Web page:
Toronto: Awful city, awful people

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Catchfire Catchfire's picture

Well spotted, oda!

I see the SUP yoga is getting a better response than I expected. Maybe all Torontonians are closet Vancouverites? Maybe that's the problem?

Nevermind. I give you: 

Vancouver manifests crapulous real estate hubris in grotesque paean to post-apocalyptic capitalism

 

 

How else is this monstrosity possible? How else does this become a real thing that real human beings meticulously designed and said to each other, "yes, let us put it here" in good faith and in all seriousness? Michael Kluckner dubbed it "The Icepick," apparently after Sharon Stone in Basic Instinct. The "building" (sic) itself is terrifying, in a Fritz LangMetropolis kind of way. But the way it fits into the existing urban landscape (the 1914 Waterfront Station building, a heritage site, is next door) is much like it must have looked when Cthulhu awoke from his slumber and prepared to swallow the world.

In his defences of The Icepick, Vancouver's director of planning and development Brian Jackson has insisted that "provocative" architecture is necessary for a modern and "mature" city like Vancouver. I guess. If your idea of "provocation" is walking into a house party with a white t-shirt with the words "I AM SO RICH" printed on it. While draped in a headdress of solid gold.

 

KenS

[choking sounds]

Is that thing on track to be built ?!!

I mean there is "proposed," and there is proposed.

Leaving aside the drop dead shock factor [hey, 'ugly' is nothing next to frightening].... just on process questions...

Is that kind of density likely to fly in Gastown? and at that site??

lagatta

I know Vancouver has one of the mildest climates among cities in Canada, but still, anything made of inverted triangles that requires central heating is ridiculous. And I thought the extension on the museum in Toronto was ugly!

sineed, that is one of the reasons housing co-operatives should be fostered. They do encourage their members to take part in upkeep, greening the neighbourhood etc.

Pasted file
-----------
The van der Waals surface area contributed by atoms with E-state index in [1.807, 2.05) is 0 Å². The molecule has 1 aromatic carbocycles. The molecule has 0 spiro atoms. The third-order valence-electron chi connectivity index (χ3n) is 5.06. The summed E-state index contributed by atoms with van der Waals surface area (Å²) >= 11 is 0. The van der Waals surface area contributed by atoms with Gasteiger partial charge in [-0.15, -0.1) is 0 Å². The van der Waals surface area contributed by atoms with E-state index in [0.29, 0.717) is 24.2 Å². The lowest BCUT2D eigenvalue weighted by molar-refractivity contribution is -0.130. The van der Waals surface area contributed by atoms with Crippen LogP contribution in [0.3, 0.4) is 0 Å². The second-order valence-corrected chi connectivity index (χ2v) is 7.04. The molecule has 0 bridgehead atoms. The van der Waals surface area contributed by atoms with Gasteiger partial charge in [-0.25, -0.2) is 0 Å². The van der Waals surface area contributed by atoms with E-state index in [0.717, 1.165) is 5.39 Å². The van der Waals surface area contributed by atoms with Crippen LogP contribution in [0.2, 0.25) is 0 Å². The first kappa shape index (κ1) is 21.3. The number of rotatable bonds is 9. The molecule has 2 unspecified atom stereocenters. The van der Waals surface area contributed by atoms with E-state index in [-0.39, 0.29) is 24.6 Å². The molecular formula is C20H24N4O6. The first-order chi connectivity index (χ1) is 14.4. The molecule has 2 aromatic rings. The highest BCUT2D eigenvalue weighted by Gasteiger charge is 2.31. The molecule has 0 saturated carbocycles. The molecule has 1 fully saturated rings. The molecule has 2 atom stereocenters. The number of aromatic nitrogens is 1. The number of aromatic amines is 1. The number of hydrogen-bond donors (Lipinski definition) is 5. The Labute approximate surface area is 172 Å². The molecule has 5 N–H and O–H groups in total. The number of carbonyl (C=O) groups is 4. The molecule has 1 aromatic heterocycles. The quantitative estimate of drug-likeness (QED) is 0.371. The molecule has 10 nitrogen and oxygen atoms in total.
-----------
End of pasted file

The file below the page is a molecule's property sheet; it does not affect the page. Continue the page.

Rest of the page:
However, they are not right for all low-income tenants. Some people need more support due to various problems, and sadly, the Feds have stopped funding new "public housing units".

Some of us worked for years to get the city and borough to take action against a notorious slumlord here. A balcony of one of his buildings crashed to to ground; mercifully nobody on the balcony or beneath it was hurt or killed.

MegB

It's not Toronto (the city Canada loves to bash) or Vancouver per se - it's expensive, conjested big city living.

lagatta

I like urban living. Of course I don't like expensive living anywhere, as it excludes a lot of us, and a lot of other people.

Catchfire Catchfire's picture

Yes, it is on track to be built KenS. And since the space doesn't need to be rezoned, there will probably not be any sort of hearing on it. I should point out that the brick building it is attempting to crush with its giant glass incisor directly on its left is a heritage building: Waterfront Station, the old CPR Terminal, and one of Vancouver's last remaining buildings more than five years old.

lagatta

It really is an ugly, arrogant thing. One needn't share Prince Cholls' very traditionalist and aristocratic (duh) views on architecture and planning to agree with his dismay of the much larger arrogant, ugly buildings infesting London's skyline.

http://www.bigissue.com/features/4340/poundbury-is-prince-charles-dorset...

Mr. Magoo Mr. Magoo's picture

We built this one in Toronto, you'll build that one in Vancouver, we'll build a third in Calgary, then when the resonant frequencies of all three crystals harmonize, the First Beings will return.  Don't you want to be able to tell your kids you were part of that?

Slumberjack

For all of what Toronto represents to the non-Torontonian, I'm not down with collective rebuke's upon the entire city, unless it involves the moneyed class down on Bay Street.  The good times in Toronto figure most prominently in my mind, and there were many of those.

Catchfire Catchfire's picture

Hahahaha I forgot about the ROM. God I love "provocative" architecture.

We are ruled by wankers.

KenS

First Gastown, now the ROM. I certainly heard that a mostrosity was going in at the ROM.

But its there! And oh my god.

 

I'm not a purist. I like a lot of modernist stuff. And I do design- there are a lot of ways to fit in with the spirit of an existing building, including some pretty counter-intuitive ones. I'm even amenable to allowing that designs are complementary, even if they are not to my liking.

But that thing....

Timebandit Timebandit's picture

The ROM is hideous.  Even worse, it's also a bad design for gallery space.  So much unusable floor area! 

Pity Vancouver is being derivative. 

Dislaimer:  It's not that I'm opposed to modern architectures - some of it really works.  Just not in combination with older style architecture.  One thing Winnipeg (surprisingly!) has done right: 

KenS

Where is that?

lagatta

Yes, that is very attractive, and beautifully situated.

A modernist design would have been fine beside the old stone building housing the ROM. But I'd have opted for a sleek, simple one.

Jean Nouvel's minimetro works fine in medieval Perugia. Attention, HORRIBLE distracting soundtrack on this video: https://www.youtube.com/watch?v=zFzsA9qZM7k

Sineed

Timebandit wrote:
The ROM is hideous.  Even worse, it's also a bad design for gallery space.